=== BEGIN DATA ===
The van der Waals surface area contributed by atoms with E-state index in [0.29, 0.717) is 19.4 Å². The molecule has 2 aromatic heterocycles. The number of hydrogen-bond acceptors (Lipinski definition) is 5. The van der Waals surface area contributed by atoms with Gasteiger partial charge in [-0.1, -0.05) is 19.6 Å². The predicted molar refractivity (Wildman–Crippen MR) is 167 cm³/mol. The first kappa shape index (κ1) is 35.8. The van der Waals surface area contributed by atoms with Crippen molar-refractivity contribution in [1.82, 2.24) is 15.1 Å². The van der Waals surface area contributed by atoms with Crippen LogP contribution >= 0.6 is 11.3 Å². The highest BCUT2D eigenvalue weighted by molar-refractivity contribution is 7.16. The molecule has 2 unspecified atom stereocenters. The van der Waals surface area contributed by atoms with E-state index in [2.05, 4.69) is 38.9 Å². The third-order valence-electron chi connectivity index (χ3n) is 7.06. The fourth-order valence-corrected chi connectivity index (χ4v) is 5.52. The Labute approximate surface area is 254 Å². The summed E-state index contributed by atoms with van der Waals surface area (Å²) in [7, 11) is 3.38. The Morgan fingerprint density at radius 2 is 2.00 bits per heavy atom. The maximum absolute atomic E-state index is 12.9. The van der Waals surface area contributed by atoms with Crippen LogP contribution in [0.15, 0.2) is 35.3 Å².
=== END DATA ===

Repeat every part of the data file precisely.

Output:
The van der Waals surface area contributed by atoms with E-state index in [0.29, 0.717) is 19.4 Å². The molecule has 2 aromatic heterocycles. The number of hydrogen-bond acceptors (Lipinski definition) is 5. The van der Waals surface area contributed by atoms with Gasteiger partial charge in [-0.1, -0.05) is 19.6 Å². The predicted molar refractivity (Wildman–Crippen MR) is 167 cm³/mol. The first kappa shape index (κ1) is 35.8. The van der Waals surface area contributed by atoms with Crippen molar-refractivity contribution in [1.82, 2.24) is 15.1 Å². The van der Waals surface area contributed by atoms with Crippen LogP contribution >= 0.6 is 11.3 Å². The highest BCUT2D eigenvalue weighted by molar-refractivity contribution is 7.16. The molecule has 2 unspecified atom stereocenters. The van der Waals surface area contributed by atoms with E-state index in [2.05, 4.69) is 38.9 Å². The third-order valence-electron chi connectivity index (χ3n) is 7.06. The fourth-order valence-corrected chi connectivity index (χ4v) is 5.52. The Labute approximate surface area is 254 Å². The summed E-state index contributed by atoms with van der Waals surface area (Å²) in [7, 11) is 3.38. The Morgan fingerprint density at radius 2 is 2.00 bits per heavy atom. The maximum absolute atomic E-state index is 12.9. The van der Waals surface area contributed by atoms with Crippen LogP contribution in [0.15, 0.2) is 35.3 Å².